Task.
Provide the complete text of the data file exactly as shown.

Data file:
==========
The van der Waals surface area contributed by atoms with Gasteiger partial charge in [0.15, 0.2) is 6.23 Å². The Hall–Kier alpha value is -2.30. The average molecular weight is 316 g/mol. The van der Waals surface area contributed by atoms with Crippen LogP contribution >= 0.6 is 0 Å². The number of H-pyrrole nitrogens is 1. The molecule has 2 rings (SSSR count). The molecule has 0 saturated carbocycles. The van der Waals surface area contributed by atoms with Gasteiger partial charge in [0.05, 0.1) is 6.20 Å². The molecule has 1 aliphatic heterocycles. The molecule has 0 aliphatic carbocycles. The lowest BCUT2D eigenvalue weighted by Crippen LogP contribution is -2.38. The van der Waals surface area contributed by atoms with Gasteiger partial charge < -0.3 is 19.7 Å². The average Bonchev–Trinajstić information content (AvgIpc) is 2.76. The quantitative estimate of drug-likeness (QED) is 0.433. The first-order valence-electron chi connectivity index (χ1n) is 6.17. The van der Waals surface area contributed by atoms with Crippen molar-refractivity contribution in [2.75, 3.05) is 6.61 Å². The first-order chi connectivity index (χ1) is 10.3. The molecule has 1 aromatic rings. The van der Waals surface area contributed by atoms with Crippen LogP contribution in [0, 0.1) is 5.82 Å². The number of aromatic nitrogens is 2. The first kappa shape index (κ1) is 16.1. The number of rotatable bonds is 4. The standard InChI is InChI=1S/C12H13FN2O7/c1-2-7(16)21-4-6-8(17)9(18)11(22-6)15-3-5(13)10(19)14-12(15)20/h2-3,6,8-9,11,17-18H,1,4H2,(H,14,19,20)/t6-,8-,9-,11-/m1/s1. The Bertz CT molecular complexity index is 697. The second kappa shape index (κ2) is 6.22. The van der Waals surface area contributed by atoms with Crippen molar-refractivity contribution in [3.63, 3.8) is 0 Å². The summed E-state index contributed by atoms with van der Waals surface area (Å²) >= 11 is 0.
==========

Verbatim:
The van der Waals surface area contributed by atoms with Gasteiger partial charge in [0.15, 0.2) is 6.23 Å². The Hall–Kier alpha value is -2.30. The average molecular weight is 316 g/mol. The van der Waals surface area contributed by atoms with Crippen LogP contribution >= 0.6 is 0 Å². The number of H-pyrrole nitrogens is 1. The molecule has 2 rings (SSSR count). The molecule has 0 saturated carbocycles. The van der Waals surface area contributed by atoms with Gasteiger partial charge in [0.05, 0.1) is 6.20 Å². The molecule has 1 aliphatic heterocycles. The molecule has 0 aliphatic carbocycles. The lowest BCUT2D eigenvalue weighted by Crippen LogP contribution is -2.38. The van der Waals surface area contributed by atoms with Gasteiger partial charge < -0.3 is 19.7 Å². The average Bonchev–Trinajstić information content (AvgIpc) is 2.76. The quantitative estimate of drug-likeness (QED) is 0.433. The first-order valence-electron chi connectivity index (χ1n) is 6.17. The van der Waals surface area contributed by atoms with Crippen molar-refractivity contribution in [2.75, 3.05) is 6.61 Å². The first-order chi connectivity index (χ1) is 10.3. The molecule has 1 aromatic rings. The van der Waals surface area contributed by atoms with Crippen LogP contribution in [0, 0.1) is 5.82 Å². The number of aromatic nitrogens is 2. The first kappa shape index (κ1) is 16.1. The number of rotatable bonds is 4. The standard InChI is InChI=1S/C12H13FN2O7/c1-2-7(16)21-4-6-8(17)9(18)11(22-6)15-3-5(13)10(19)14-12(15)20/h2-3,6,8-9,11,17-18H,1,4H2,(H,14,19,20)/t6-,8-,9-,11-/m1/s1. The Bertz CT molecular complexity index is 697. The second kappa shape index (κ2) is 6.22. The van der Waals surface area contributed by atoms with Crippen molar-refractivity contribution in [3.63, 3.8) is 0 Å². The summed E-state index contributed by atoms with van der Waals surface area (Å²) >= 11 is 0.